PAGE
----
The sun is shining, the temperature is climbing, and it’s the perfect day on the trail. Rattlesnakes think so, too. It’s that time of year again, when rattlesnakes emerge from their hiding places in search of food. It’s not uncommon to find them stretched out across the trail.
“We are seeing a lot of them right now,” said Senior County Park Ranger Patty Heyden.
“When you get rain and a lot of grasses and seeds, you’re going to get a lot of rodents and rabbits and things the rattlesnakes like to eat. The more prey there is, the more predators.”
It’s also the time of year when rattlesnake babies are born, and the young ones are less sophisticated about their use of venom. Adults will save it for prey; babies will splurge on a bite.
Hikers and park visitors are more likely to see rattlesnakes when the day is getting warmer. But when it gets too hot, snakes retreat into cool spots. Avoiding an encounter with a rattlesnake simply requires using common sense and keeping in mind these tips:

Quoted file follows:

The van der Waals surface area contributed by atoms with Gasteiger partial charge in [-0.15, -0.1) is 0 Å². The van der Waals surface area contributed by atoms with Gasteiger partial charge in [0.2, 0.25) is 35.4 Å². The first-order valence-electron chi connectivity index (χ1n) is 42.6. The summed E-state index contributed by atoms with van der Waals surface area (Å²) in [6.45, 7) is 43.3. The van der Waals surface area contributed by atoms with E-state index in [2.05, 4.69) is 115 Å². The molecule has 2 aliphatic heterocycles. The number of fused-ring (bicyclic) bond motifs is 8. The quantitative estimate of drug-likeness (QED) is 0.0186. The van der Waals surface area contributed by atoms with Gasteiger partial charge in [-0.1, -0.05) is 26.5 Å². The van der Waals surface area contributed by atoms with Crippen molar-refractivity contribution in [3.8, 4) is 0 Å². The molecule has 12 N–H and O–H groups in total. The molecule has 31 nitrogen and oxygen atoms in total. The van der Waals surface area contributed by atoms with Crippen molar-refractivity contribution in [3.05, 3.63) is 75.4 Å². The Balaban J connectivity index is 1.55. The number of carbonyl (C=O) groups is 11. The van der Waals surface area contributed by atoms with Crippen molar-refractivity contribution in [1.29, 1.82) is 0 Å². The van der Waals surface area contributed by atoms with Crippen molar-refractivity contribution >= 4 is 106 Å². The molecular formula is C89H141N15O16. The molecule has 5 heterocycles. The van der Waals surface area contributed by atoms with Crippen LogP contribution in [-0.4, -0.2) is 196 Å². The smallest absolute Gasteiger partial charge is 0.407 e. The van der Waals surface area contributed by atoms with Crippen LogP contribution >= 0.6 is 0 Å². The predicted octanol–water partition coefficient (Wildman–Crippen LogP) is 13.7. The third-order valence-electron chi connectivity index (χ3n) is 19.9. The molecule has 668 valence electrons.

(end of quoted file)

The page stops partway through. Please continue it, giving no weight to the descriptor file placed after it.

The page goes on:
- If you see a rattlesnake on the trail, back away from it.
- Be sure to see where you’re putting your hands and feet. Don’t reach into shaded crevices or step in between rocks. Walk in the center of the trail if there is brush or grasses hanging over the sides.
- Wear boots or gators to protect your lower legs.
- If bitten, stay calm and seek medical attention. Try to remember the type of snake that bit you so doctors can treat you accordingly.
While rattlesnakes can be frightening, they should not be harmed. They are an important part of the ecosystem and control the population of rodents.